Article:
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The Undercover Economist Paperback – January 30, 2007
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Copyright © 2004 Phillips & Nelson Media, Inc. --This text refers to an alternate Paperback edition.
Top Customer Reviews
Many recent books (notably Freakonomics) have dealt with the more exciting realms of economic research, such as the application of certain economic models to what most people would consider non-economic behavior. And far more books have talked about "economics" in the context of even trendier ideas like globalization (think The World is Flat or even No Logo). Such books, however, are reflections of marginal (in the case of the former) or unsophisticated (in the case of the latter) economic schools of thought.
Harford presents the orthodoxy in all its glory, and reminds readers that economists really do see the world in a different--and fascinating--way. He explains simple, but often misunderstood, concepts like adverse selection (that is, why health insurance costs too much), as well as even simpler, but far more consequential, economic models, such as David Ricardo's explanation of why landowners, and not farmers, make money from rising crop prices. Along the way, he explains why the prices at Safeway and Whole Foods are about the same--and why the prices for items on the top shelf are higher than prices for the same goods on the bottom shelf.Read more ›
Tim Harford's stuff, though, is worth reading. A regular contributor to slate.com and the financial times, Harford has the gift of explaining complicated economic ideas in accessible language.
Although the comparison to "Freakonomics" is made prominently by the book's cover (which in my version includes an endorsement from Freakonomist Steven Levitt himself, as well as a description as the "elder sibling" of Freakonomics by `The Economist'), `The Undercover Economist' is the better economics book. Freakonomics, after all, doesn't teach too much economics: beyond emphasizing that "people respond to incentives" (an important message, for sure) it answers such questions as whether Sumo wrestlers cheat (They do) and what name should you give your child (It doesn't matter).Read more ›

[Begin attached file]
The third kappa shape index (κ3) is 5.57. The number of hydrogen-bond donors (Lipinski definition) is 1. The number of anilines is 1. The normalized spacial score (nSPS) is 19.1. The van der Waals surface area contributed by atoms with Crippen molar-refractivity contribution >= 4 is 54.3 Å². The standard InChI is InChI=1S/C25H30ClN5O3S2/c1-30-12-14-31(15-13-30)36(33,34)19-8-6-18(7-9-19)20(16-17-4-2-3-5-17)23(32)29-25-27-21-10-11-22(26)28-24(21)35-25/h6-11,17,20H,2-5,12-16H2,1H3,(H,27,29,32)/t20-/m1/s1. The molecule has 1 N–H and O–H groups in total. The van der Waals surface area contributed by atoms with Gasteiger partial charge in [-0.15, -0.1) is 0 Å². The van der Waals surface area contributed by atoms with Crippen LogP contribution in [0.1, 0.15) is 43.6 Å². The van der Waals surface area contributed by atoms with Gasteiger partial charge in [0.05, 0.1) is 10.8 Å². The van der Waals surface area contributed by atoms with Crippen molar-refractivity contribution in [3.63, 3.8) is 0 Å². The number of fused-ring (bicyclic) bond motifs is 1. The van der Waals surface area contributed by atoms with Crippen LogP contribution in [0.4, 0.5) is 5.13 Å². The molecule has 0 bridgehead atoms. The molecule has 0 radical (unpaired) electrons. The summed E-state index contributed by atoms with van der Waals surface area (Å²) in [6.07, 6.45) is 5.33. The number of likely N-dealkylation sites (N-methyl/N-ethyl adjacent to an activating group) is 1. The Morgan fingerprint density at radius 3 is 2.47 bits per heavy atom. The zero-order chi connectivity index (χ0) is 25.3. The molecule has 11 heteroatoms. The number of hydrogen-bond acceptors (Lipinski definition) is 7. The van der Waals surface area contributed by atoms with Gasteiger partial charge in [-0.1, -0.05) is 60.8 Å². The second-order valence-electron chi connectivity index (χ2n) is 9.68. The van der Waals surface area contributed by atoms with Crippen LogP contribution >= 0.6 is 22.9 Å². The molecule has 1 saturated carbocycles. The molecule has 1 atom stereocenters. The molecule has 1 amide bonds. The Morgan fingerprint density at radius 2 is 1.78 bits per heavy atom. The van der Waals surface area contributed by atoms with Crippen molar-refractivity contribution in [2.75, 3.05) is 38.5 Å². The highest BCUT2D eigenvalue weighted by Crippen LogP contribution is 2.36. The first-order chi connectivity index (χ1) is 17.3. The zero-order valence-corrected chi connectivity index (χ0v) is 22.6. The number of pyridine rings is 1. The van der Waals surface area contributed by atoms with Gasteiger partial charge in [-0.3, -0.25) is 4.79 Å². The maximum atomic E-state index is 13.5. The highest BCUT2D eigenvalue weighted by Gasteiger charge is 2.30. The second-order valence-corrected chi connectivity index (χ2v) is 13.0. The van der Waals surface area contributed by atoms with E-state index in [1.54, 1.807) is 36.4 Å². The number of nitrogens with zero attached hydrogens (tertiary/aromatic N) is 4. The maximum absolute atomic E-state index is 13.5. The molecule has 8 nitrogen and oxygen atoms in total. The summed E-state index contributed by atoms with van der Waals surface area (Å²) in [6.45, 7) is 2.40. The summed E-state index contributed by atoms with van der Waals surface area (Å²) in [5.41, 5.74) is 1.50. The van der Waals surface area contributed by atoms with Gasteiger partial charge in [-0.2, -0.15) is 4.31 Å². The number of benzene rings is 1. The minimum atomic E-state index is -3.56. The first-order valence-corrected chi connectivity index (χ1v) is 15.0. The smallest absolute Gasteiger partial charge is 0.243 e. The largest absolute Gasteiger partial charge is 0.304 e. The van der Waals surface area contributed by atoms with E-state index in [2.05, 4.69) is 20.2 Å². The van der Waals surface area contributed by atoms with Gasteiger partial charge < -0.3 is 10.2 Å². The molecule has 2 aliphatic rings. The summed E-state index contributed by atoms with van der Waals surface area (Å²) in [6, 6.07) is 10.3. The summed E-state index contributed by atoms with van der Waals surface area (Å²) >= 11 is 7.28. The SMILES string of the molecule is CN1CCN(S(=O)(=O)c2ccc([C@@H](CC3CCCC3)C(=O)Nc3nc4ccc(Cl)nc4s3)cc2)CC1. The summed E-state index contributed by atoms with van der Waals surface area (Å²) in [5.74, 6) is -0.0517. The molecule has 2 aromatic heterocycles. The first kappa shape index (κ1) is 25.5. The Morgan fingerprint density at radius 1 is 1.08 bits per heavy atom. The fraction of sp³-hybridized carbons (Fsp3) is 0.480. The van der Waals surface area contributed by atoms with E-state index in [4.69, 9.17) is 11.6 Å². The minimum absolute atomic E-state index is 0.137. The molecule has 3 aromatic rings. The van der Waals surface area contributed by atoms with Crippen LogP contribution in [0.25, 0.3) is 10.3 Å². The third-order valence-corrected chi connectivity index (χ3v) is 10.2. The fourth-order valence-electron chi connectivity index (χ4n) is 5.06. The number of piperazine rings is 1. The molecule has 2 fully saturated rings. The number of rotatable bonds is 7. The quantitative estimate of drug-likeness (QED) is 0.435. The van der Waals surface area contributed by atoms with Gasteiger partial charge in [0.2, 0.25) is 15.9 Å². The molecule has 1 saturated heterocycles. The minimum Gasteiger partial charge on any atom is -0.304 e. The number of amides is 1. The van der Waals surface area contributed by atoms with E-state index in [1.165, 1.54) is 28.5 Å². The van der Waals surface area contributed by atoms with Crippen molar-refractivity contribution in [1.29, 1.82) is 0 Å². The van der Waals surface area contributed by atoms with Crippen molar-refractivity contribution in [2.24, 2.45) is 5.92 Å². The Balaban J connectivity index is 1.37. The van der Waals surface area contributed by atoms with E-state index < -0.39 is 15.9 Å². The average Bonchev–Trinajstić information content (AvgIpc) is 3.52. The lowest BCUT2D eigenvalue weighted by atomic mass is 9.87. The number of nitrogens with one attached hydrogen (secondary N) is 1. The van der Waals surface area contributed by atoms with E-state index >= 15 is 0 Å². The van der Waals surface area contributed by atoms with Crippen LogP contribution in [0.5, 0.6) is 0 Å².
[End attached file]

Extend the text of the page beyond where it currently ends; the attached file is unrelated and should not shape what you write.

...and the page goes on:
Economics is everywhere. We're surrounded by it, but most people do not think about it in they're daily lives. That's unfortunate: one would certainly learn to drive before standing behind the wheel of an automobile. So why not learn about the economic incentives that actually drive most of our own behavior before getting out and getting hit by that $2.90 latte?
Learning about those incentives is not only worth it, as the examples in this book prove again and again; it also helps you make sense of what is happening around you, and therefore make better, informed choices. If one understands how most things are driven by the invisible laws of trade, competition, inflation and cost/spending or tax incentives, then one has less chance to get abused by such a system. Even better: this book shows how to ride that system and take advantage of the inherent value one holds as a consumer.
I am finishing writing this review and am going out get a latte and do some grocery shopping. Now that I've read Tim Harford's book, I know where to go and how to make the best use of the scarce money I have (but I won't reveal the tricks here, as it would be like revealing a surprise end to a good book).
My bet is that I'll be able to save what I paid for the book by the time I log back in to Amazon to see if my review has been picked up or not!
Most Recent Customer Reviews
My brother recommended it. He's the family expert, I liked it very much and learned a lot. Not sure if applicable to everyday life. But worth the 6 hours reading.Published 1 month ago
Tim Hartford's next piece will be about this breakthrough discovery, after having had an epiphany that water is wet. Read morePublished 2 months ago by Rebecca_K
This is my favorite economics book. It is a pretty light read, but subtly changes the way you view the world. Read morePublished 3 months ago by jasper burch
Is a good book, I borrowed it from the library and I really enjoyed it. I loved the part about buying a used car, lemon or peach -it has to do with inside information.Published 6 months ago by stingray
Disappointed with the quality of the writing, an interesting perspective but poorly told and oversimplified.Published 7 months ago by Barbara Farrell